In July 2016, we reported a renewed violence against the minority Muslim population of the former restive country in south-east Asia, Myanmar, also known as Burma.
Myanmar has been involved in one of the world’s longest-running civil wars after independence from British rule. During the period, the United Nations and several other human rights organizations reported consistent and systematic human rights violations in the country.
In the country’s state of Rakhine, the ethnic minority known as Rohingya has been under subjugation for years now. In fact, the subjugation against the Rohingya Muslims is state-sanctioned.
Myanmar is a Buddhist-dominated country. The Rohingyas are considered stateless by Buddhist hardliners in the country. Many people consider them as illegal immigrants brought into the country by the British from neighboring Bangladesh during the colonial period. This is true. The British imported the Rohingyas from modern day Bangladesh to work as farm laborers in the country, in order to produce raw materials to feed their industries back home in Britain. But when the British left Myanmar, they forgot about the Rohingya people. This is the basis for this current situation in Myanmar. You see what colonialism driven by greed and selfishness has caused?
The Rohingya refugees have therefore been largely relegated to destitute displacement camps and subject to a host of restrictions on their movements and access to basic services.
In 2012, religious violence erupted in Rakhine. The Rohingyas were hit hard. Many had to flee for their lives. It is estimated that the violence forced more than 100,000 Rohingya Muslims to flee their homes.
From that violence till now, there is no sign of a peaceful solution. In fact, the situation has gone from bad to worse. The country’s government, led by the National League for Democracy, and founded by the Nobel Peace Prize winner, Aung San Suu Kyi, has responded by deploying the military to restore calm in areas hit by violence against the Rohingyas.
But because the majority of these soldiers are Buddhists, and hate the Rohingya Muslims, rather than help keep the law and order, the soldiers have turned their weapons against the vulnerable refugees they are supposedly meant to protect from violence.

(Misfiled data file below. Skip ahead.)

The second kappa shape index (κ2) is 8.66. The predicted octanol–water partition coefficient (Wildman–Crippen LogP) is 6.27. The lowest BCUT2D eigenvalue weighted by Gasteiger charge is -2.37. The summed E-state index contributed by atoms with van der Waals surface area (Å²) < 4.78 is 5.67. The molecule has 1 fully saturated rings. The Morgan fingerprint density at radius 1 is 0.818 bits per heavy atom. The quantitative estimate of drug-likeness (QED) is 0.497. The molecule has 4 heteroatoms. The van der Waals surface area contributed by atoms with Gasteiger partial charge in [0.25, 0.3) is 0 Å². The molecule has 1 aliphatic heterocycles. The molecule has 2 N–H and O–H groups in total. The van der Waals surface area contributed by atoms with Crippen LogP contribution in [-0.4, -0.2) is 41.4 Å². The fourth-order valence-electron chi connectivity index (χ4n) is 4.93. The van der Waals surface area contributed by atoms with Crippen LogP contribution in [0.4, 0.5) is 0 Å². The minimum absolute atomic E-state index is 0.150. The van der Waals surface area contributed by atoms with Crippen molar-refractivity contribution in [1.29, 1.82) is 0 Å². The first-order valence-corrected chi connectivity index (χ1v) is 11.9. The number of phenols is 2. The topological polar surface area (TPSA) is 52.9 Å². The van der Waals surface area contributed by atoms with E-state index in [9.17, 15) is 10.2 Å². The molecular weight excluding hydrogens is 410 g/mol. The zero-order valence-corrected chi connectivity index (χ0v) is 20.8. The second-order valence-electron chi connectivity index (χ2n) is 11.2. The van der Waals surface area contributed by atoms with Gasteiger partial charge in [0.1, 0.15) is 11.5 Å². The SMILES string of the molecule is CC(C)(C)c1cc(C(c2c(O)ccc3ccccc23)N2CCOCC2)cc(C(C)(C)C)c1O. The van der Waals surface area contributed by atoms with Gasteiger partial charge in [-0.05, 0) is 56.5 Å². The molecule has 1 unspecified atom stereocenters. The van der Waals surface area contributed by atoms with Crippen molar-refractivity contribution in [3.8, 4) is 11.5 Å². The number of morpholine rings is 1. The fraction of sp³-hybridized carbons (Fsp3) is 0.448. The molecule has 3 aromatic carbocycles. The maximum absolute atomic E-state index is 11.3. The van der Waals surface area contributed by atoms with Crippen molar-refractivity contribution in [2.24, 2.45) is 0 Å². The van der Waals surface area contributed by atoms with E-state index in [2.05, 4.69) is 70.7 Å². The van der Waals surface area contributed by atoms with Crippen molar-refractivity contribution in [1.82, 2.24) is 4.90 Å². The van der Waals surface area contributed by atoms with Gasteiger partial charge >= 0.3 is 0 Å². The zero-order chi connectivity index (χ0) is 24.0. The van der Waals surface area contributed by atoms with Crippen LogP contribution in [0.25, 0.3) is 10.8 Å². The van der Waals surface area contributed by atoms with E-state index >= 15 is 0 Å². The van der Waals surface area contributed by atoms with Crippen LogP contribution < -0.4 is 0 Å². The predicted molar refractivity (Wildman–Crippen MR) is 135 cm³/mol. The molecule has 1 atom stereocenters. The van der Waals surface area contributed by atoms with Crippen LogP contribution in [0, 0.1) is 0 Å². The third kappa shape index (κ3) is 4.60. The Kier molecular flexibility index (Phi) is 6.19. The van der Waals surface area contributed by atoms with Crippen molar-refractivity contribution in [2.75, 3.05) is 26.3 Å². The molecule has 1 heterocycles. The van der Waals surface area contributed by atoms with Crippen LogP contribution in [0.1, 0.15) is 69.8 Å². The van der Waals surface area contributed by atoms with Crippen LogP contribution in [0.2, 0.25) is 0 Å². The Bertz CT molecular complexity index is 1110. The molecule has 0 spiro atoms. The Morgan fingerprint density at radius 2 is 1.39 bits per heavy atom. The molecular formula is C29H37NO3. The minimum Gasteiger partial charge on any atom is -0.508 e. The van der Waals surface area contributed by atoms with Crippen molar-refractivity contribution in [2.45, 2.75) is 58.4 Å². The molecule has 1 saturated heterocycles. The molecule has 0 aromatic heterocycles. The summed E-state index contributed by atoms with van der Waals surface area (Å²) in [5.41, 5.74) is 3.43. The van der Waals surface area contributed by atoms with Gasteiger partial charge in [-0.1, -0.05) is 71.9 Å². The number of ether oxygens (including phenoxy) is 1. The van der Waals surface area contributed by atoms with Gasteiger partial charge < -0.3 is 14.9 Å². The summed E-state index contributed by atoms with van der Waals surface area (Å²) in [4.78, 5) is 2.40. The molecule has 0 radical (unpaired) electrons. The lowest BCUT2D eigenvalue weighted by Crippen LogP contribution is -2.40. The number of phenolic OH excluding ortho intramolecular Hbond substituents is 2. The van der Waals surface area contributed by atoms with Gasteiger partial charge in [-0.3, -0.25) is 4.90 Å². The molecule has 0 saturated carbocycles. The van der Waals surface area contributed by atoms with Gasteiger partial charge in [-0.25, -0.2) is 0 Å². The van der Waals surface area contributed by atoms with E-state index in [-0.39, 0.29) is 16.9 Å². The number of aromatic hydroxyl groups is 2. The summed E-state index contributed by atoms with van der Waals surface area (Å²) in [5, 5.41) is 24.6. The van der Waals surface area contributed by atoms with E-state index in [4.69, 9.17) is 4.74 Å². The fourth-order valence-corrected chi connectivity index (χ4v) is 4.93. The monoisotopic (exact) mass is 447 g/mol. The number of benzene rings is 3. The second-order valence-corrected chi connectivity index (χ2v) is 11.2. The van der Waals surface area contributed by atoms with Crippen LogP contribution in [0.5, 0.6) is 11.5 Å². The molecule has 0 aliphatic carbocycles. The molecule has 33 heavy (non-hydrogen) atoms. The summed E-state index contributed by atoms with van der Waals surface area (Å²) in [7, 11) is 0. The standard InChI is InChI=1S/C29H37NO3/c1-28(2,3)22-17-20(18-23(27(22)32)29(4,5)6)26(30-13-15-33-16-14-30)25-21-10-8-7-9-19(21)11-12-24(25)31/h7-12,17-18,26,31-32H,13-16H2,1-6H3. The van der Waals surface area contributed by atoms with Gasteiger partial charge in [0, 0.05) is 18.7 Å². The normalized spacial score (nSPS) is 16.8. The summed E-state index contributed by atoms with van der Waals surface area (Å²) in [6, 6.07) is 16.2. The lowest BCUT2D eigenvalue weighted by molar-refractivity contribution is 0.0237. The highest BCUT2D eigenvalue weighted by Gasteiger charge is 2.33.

Many human rights groups have documented numerous abuses and rights violations by the country’s military against the Rohingya. These include summary killings, rape, torture and forced detention among others.
The United States-based rights group, Human Rights Watch has openly called Myanmar’s military actions on the Rohingya Muslims a clear case of “ethnic cleansing.”
Professor William Schabas, an expert in genocide, said that Myanmar as a nation denying the Rohingyas an identity means the country doesn’t want them to live. “Trying to deny the identity of the people, hoping that eventually they no longer exist, denying their history, denying their legitimacy of their right to live where they live; these are all warning signs that it’s not frivolous to envision the use of the term, ‘genocide’,” Schabas said.
Since October 2016, the situation in Myanmar has become far worse for the Rohingyas. On October 9, three border posts along the border of Myanmar and Bangladesh were attacked by a group of Islamic militants, leading to the death of nine policemen. Myanmar’s military claimed the attack was carried out by the Rohingya Solidarity Organization. The military then launched what it described as a counter terrorism operation.
But this so-called counter terrorism operation has led to a humanitarian disaster for the Rohingyas. India Express reports that during the counter terrorism operation conducted by the military, over 100 Rohingyas were killed, several others detained, and approximately 1200 Rohingya inhabited buildings were burned down by the military.
In addition, there were many reports suggesting that many Rohingya vulnerable women were raped and assaulted at gunpoint by army officers. During the operation, the military blocked any form of humanitarian aid to the areas it was operating in. This forced over 30,000 Rohingyas to flee by dangerous means to neighboring areas for safety. Most of those persecuted are rice farmers and petty traders who have already lived in dire conditions before the military operation was launched against them.
Due to the reports and concerns coming from Myanmar, the United Nation’s Office of Human Rights declared that the persecution by the military against the Rohingya Muslims could “tantamount to crimes against humanity.” In November 2016, the United Nations dispatched its former chief Kofi Annan to Myanmar, to find a lasting solution to the Rohingya problem. But when Annan arrived in the country, he was met by Buddhist protesters claiming they were against a foreign intervention in the crisis.
Meanwhile, as the United Nations and other rights groups are keen to see a lasting solution to the crisis, Nobel Peace Prize winner Aung San Suu Kyi has remained silent on the crisis. Currently, San Suu Kyi holds the position of State Counselor of Myanmar. It is one of the more powerful positions in the nation.
The 1991 Nobel Laureate’s silence has drawn international criticism. As many as 23 Nobel Prize winners have sent an open letter to the United Nations Security Council, lashing out at Suu Kyi for doing nothing to help the Rohingyas escape the military terror unleashed on them.
Apart from the letter, other human rights groups have teamed up to launch a petition on Change.org, looking for signatures to take back the Nobel Prize awarded to Suu Kyi, due to her failure in the Rohingya crisis. So far, over 200,000 people have signed the petition. You can also click here to add you signature to the petition. The Rohingyas need our help. As you see in the videos, the Rohingyas are the most persecuted people currently living on Earth.
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